Entry 35: Payday

Kota and Miles turned at the creak of the door and Erin stopped halfway inside the kitchen. She glanced at the cage on the floor when the pig gave a snort, frowned, and said, “Either of you going to explain why there’s an animal in my kitchen?”

“That depends,” Miles said, eyeing the open door, “Are you going to explain why that animal is out there?”

It took a second for Erin to register what he said, and then her face flushed red and she shut the door. “What’s with you and the Judge? The look on her face when you walked in, it’s making the other guests nervous!”

“She doesn’t look like that all of the time?” Miles smiled, but when Erin’s expression failed to change he sighed and said, “Look, we just don’t get along. No reason to go into details, except one: when is she leaving?”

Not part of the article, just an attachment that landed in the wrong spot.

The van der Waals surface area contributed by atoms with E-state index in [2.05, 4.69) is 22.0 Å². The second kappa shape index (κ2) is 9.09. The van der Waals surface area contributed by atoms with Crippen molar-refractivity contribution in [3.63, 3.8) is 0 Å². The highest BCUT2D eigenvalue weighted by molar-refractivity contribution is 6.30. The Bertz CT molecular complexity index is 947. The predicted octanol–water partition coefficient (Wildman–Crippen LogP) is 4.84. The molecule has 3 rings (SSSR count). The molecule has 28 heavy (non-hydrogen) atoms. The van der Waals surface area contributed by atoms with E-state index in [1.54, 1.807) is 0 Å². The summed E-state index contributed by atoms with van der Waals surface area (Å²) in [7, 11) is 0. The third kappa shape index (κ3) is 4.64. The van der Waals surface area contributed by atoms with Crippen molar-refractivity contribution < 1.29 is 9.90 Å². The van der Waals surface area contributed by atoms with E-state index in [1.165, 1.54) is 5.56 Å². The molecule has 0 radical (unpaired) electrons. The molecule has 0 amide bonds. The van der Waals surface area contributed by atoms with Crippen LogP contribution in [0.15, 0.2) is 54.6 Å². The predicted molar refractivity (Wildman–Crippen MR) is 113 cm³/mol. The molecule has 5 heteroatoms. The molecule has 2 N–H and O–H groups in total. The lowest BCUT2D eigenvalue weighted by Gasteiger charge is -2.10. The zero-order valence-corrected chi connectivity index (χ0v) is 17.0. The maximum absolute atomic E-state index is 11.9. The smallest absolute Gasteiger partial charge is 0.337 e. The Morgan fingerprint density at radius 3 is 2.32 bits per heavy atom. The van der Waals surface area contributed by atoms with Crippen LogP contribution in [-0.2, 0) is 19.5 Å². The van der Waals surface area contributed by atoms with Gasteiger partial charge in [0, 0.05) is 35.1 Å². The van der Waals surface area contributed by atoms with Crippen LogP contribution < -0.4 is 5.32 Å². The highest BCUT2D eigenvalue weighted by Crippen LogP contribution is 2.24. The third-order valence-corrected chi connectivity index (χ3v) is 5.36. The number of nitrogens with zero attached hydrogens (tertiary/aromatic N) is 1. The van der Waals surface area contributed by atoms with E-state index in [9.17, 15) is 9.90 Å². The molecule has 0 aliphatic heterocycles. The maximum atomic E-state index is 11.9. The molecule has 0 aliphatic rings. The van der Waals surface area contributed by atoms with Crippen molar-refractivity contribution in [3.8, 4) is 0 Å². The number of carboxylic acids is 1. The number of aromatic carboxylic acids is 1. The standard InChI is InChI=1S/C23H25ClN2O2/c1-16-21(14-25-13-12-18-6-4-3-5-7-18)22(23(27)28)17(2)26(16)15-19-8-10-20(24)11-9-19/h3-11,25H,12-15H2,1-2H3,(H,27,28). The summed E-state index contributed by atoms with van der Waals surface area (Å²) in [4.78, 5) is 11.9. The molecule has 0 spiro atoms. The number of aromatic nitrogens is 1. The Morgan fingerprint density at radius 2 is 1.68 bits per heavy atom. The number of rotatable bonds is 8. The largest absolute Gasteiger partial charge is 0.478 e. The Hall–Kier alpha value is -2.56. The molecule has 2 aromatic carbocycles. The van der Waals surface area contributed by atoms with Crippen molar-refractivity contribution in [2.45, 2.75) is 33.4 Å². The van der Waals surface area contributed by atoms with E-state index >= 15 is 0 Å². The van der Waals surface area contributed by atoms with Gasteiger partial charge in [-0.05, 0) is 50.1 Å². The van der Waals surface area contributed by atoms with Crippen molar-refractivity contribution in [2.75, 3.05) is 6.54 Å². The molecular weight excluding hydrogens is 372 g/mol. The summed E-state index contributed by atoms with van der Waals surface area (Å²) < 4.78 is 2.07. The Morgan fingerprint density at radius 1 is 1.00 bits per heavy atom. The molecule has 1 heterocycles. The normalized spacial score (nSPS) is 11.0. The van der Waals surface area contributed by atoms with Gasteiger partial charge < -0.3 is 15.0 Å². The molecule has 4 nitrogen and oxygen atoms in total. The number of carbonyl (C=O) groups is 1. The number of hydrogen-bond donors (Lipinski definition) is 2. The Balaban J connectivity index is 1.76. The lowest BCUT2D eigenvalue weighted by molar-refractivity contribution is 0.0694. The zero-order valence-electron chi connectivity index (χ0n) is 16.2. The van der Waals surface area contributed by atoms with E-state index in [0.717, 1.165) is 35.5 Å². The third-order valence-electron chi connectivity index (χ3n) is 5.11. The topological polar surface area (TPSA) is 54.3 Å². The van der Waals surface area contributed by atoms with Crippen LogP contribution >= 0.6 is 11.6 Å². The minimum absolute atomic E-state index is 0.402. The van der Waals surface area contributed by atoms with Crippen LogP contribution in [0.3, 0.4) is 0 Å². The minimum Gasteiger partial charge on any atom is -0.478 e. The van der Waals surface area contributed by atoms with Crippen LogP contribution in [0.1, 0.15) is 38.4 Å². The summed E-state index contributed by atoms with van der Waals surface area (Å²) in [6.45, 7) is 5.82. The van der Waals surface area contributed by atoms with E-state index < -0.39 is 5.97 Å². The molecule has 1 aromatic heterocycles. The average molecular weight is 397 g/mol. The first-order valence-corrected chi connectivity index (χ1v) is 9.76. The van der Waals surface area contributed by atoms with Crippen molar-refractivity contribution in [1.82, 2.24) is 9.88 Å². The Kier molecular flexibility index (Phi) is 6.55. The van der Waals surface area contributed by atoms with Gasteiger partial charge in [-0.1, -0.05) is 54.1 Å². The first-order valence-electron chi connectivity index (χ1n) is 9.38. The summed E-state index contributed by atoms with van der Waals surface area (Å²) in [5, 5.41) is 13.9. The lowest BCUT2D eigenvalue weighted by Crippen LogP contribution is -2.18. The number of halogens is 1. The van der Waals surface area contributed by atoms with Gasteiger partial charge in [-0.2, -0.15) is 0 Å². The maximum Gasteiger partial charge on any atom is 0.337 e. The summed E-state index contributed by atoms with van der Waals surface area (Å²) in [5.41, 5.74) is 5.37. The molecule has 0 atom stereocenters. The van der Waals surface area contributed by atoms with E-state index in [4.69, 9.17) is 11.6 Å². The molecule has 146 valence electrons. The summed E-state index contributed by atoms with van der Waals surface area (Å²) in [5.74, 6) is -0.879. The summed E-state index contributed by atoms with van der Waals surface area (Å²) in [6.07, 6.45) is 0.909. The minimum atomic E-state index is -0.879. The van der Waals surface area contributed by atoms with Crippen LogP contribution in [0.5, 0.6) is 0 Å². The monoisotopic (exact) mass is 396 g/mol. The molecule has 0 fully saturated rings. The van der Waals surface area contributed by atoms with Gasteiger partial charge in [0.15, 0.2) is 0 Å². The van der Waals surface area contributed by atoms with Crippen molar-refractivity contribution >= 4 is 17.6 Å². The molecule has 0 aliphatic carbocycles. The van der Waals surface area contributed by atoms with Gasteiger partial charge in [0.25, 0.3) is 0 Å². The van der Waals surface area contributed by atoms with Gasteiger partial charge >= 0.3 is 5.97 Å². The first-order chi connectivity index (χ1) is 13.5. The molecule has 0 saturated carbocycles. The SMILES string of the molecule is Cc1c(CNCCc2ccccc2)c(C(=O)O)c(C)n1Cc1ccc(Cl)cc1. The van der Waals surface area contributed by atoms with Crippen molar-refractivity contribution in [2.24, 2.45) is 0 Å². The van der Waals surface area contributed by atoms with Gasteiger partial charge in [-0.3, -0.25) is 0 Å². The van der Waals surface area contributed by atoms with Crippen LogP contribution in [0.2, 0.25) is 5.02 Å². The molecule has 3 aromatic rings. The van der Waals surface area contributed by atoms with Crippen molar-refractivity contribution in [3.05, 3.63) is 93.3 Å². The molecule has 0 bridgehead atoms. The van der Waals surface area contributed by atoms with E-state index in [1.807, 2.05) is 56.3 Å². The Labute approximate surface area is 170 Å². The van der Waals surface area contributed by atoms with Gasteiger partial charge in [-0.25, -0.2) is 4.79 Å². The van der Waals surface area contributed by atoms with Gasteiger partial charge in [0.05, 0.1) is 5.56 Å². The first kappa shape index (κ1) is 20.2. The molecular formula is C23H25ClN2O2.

Erin shrugged. “How should I know? They only paid for the one night, so I guess she’ll be leaving before long.”

“Hm.” The vampire drew his legs up into his chair and sat there, hunched over and thinking this over. When it became evident that he would not be adding anything else to the conversation anytime soon, Erin shook her head and looked at Kota.

“Are you okay?”

Kota stopped in the act of a taking a sip of his drink, the glass a few inches from his mouth. “What? Oh, sure, why wouldn’t I be?”

“I mean…You must have had a long night, with nothing to do and all,” Erin said.

Kota glanced at Miles out of the corner of his eye and said, “Boring enough, I suppose. How was breakfast?”

“Oh, the guests liked it, and Madame Elzwig is raving as usual.” Erin walked around the kitchen, picking things up only to set them back down again. She fiddled with the egg carton and said, “I, um, wanted to give you this. It’s not much, but with what we got from the hikers, and Elzwig…”